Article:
Morphy Richards have developed an iron called the ‘Ecoletric Turbo Steam Iron’ which switches itself off after three minutes to prevent wasting energy. The packaging materials are recycled and 100% recyclable.
Within Morphy Richards ‘Ecolectric’ range, also comes an eco-friendly toaster, which features an innovative auto-close lid which helps to keep the heat close to the bread, which takes less time to brown the toast. It is claimed that this toaster uses an impressive 34% less energy than a standard toaster. It has also been certified by the Carbon Trust.
Slow cookers have had a resurgence in recent years – not surprisingly given our increasingly busy lifestyles. Aside from the benefits of returning home to a hot, tasty meal which is ready to eat, slow cookers are extremely energy efficient – using a similar amount of electricity to a light bulb. They are also a great way to use up vegetables which may otherwise go to waste.
Have you ever been caught short, needing to make an important call with no battery on your phone? The solution to this familiar problem could come from an unlikely source: the green movement. Weighing only 90g, the Freecharge windup charger allows the talkative phone user to make and receive calls at any time, even when their handset has a flat battery. Since the charger is smaller than most phones, it can easily be kept on hand when you’re days from the nearest power-point. The only thing is doesn’t guarantee is enough network to make the call.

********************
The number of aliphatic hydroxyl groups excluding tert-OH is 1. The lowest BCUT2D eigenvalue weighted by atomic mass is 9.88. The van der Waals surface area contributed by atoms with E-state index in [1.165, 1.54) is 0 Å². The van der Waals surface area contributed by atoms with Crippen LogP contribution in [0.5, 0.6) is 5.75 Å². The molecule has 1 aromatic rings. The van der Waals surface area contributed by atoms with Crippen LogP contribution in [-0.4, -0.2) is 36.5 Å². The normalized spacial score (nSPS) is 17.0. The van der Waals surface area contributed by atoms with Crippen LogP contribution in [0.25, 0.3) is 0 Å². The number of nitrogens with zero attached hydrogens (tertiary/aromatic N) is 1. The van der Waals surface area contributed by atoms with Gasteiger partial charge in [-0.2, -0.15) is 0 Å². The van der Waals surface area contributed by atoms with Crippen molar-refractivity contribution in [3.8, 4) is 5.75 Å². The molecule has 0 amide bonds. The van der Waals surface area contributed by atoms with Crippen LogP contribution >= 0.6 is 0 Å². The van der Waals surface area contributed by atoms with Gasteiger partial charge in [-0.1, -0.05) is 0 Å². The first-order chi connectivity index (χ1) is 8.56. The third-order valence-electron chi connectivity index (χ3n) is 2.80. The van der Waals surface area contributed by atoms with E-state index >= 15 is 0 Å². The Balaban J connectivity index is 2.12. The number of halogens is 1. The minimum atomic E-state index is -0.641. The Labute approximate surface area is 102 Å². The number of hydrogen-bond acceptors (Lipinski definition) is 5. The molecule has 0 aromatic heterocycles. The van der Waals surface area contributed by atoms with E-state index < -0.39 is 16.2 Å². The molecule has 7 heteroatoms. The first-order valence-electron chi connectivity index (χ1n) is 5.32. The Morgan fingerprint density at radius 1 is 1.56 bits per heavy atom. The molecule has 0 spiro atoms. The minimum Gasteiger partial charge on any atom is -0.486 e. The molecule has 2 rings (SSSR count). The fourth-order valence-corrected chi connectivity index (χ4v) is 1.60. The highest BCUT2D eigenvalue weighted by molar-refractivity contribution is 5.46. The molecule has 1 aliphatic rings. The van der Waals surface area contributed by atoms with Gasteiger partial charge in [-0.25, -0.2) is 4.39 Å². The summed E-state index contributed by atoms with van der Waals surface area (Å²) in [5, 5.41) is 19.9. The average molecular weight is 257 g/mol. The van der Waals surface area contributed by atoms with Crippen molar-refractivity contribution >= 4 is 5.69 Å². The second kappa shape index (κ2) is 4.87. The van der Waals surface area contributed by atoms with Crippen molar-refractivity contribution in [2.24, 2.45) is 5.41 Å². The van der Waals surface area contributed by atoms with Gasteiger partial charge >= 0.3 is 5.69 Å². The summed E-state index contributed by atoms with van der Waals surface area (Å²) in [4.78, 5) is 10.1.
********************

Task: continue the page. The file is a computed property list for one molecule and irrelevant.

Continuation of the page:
The charger produces either 30 to 60 minutes of standby or 2 to 8 minutes of talk time from a three minute wind-up, and can be wound in either direction. It has a built-in LED light to show when the optimum winding speed has been reached and the battery is charging. On average, the Freecharge will charge 60 per cent of the phone’s battery, and the phone can be used while it is being recharged.
The charger is available via internet stockists, and comes with a standard two year warranty.
Solar lights enhance a garden in an easy-to-use, environmentally-friendly way. They produce a visually pleasing solar light that will last all night long. The units can be mounted around a driveway, decking or patio, and each one is completely self-contained, including a solar panel and LED light.
Solar garden lights require no wiring as they charge during the daytime from the sun’s rays, which makes them easy to install. However, they do require a sunny position, although some models will still gain some charge on an overcast day. Solar lights generally come on automatically at dusk, but some have a manual over-ride switch. They do not provide bright surrounding light, but are ideal for marking pathways and garden features with a gentle glowing light.
If proof were needed that technology has infiltrated every area of our lives, just look at the doorbell: whatever happened to knocking on the door? Nevertheless, for noisy neighbourhoods and big houses, one company has come up with an innovative, environmentally friendly alternative to the battery-powered doorbell. The solar door chime uses a bell push unit and a solar panel, which keeps a small battery charged so the chime works in all light levels and at night.
The unit comes with an electronic two-tone chime, five metres of connecting wire and full installation instructions.